Thursday, June 7, 2018

Philadelphia Developers See Cause For Optimism, But Challenges From City's Tax Structure

by Steve Lubetkin, Globest.com
Commercial real estate development in Philadelphia’s burgeoning neighborhoods is facing a generally good economic climate, with only a few clouds on the horizon in the form of increasing labor costs, lack of skilled construction crews, and uncertainty about city tax policies, according to a panel of developers.

“There is an irrepressible march that is moving forward of improvement in the city,” says Bobby Fijan, a partner in Cross Properties. “Whether it’s restaurants and neighborhoods and creativity, and that sort of energy feels like it has just taken hold and it’s just going forward.”

“I think that the next 24 months look look strong for Philadelphia,” says Paul L. Badger Jr., president and CEO of The Badger Group. Badger thinks the city’s prospect of attracting the Amazon HQ2 development is good, but says regardless, “The city is positioning itself well to be receptive to new business, and that’s what’s really needed, jobs to help grow the tax base to help bring additional need for development, and continue to drive the demand.”

The “Meet the Developers” panel at the city’s Pyramid Club June 5 was organized by the Center City Proprietors’ Association, a networking chamber of commerce-style organization.

Rising construction costs in the market remain a major concern for developers, and could be playing a role in making outside investors hesitate about committing to projects here.

“Philadelphia has some of the highest construction costs of any city in this region but unfortunately we have rents that are commensurate with Baltimore and some of the more impoverished areas of the city,” says Badger. “So, without the proper incentives, it’s almost impossible to make a balance sheet work almost impossible to attract investment in the city and to raise capital. One of the biggest challenges that we have as a firm is getting outside investors to come into Philadelphia and invest in some of the projects that we are involved in.”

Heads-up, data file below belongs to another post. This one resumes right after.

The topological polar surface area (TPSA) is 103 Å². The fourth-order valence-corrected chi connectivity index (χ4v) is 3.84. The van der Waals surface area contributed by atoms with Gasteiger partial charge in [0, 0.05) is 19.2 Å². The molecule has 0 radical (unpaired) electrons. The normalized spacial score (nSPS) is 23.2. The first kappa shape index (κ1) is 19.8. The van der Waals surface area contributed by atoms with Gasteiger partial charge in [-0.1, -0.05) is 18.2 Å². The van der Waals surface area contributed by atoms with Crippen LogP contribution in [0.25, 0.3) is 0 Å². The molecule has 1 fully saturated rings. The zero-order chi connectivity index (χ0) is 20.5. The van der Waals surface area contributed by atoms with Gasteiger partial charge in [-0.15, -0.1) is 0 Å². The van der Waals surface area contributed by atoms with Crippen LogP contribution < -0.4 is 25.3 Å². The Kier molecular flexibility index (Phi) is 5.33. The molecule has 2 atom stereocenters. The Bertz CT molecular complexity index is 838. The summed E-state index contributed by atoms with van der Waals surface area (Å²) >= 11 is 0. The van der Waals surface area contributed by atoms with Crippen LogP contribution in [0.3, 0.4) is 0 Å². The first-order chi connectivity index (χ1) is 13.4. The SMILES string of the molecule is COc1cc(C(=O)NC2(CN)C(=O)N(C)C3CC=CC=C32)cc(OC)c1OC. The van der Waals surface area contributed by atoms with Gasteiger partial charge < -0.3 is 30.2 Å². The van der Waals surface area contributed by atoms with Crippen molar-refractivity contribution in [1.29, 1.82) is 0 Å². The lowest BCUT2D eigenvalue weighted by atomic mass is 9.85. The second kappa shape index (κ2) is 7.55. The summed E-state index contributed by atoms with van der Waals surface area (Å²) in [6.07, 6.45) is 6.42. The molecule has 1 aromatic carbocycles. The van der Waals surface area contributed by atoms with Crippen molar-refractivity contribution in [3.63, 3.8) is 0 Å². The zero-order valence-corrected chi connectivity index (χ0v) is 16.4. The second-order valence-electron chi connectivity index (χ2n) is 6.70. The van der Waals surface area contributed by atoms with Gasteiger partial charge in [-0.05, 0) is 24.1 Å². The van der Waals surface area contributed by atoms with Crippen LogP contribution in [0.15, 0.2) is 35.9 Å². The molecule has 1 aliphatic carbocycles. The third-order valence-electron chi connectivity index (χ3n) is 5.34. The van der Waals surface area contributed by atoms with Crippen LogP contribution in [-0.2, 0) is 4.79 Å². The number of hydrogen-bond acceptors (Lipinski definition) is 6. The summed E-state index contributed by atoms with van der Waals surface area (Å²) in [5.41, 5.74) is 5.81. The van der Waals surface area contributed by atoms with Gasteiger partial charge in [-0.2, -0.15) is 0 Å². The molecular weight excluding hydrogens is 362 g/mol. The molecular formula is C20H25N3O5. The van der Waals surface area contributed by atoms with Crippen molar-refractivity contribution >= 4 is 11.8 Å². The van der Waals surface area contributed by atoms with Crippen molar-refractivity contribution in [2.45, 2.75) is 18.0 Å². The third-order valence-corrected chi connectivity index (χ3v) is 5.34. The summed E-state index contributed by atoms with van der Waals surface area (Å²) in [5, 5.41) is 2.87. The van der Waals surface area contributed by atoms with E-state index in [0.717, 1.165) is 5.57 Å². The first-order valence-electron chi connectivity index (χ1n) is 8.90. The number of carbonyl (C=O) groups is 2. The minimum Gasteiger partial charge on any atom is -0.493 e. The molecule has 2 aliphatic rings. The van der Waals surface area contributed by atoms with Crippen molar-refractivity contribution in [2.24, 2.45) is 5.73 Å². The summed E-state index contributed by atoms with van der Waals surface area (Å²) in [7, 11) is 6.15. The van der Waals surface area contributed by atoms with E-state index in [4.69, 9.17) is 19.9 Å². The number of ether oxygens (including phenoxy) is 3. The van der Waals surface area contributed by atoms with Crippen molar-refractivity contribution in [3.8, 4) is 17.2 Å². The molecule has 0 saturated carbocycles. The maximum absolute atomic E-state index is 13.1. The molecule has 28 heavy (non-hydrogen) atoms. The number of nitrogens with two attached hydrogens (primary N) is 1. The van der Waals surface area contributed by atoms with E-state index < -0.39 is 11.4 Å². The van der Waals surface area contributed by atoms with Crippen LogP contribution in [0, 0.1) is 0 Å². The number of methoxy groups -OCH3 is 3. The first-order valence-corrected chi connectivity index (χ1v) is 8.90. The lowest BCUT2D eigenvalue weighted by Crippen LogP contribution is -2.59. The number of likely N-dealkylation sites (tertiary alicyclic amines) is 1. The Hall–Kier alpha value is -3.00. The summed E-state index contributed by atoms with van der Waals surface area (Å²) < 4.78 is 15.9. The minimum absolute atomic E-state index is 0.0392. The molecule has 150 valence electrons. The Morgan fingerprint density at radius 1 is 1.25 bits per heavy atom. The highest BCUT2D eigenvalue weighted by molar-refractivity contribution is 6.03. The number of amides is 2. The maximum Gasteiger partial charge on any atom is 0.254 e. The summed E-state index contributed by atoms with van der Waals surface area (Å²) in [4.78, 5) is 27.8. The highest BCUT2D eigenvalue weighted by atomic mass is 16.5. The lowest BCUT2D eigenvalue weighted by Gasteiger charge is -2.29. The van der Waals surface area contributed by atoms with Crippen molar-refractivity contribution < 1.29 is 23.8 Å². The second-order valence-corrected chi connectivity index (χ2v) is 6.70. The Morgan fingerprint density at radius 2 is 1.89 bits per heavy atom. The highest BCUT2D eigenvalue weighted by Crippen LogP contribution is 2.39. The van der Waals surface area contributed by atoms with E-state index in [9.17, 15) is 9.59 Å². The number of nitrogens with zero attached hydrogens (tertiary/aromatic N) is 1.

Tariffs on international shipments of lumber, in particular, are affecting the development business in Philadelphia, says Logan Kramer, CEO and founder of Design Pro Development, which is focused on development in the Brewerytown section of Philadelphia.

“My lumber costs gone up by about 12 to 14 percent,” Kramer says. “In terms of my pro formas for multifamily, I used to underwrite at like, $110, $115 dollars per square foot. I now have to underwrite it closer to $125 or $130 per square foot.”

One critical issue facing developers appears to be a lack of skilled construction workers, and the panelists called for improved training programs in collaboration with schools and local unions.

“I think there is a large amount of people in Philadelphia who are willing to work, but don’t have the skills to be anything more than a demolition contractor in distressed neighborhoods,” says Greg Reaves, principal and managing member of Mosaic Development Partners. “They have the ability to gain those skills, but I don’t think we have the labor education environment to basically take someone who’s currently unemployed, and in a year or two, they can be working on an electrical crew, or on a plumbing crew, and growing there.”

Despite these challenges, Philadelphia has significant strengths, the panelists agreed, with costs about 30 percent lower than other major cities.

“The market is super affordable,” says Kramer. “You also have a pretty good rate environment. The entry point  is really low in comparison to large cities.”

Better clarity in local tax policy would also help, says Post Brothers director of acquisitions Zak Klinvex.

“If there were a way to kind of make the taxes more predictable, even if it’s higher at first, but it gets you to the same place, and does it in a way that we can understand how to underwrite these deals to be a little more effective,” he says.
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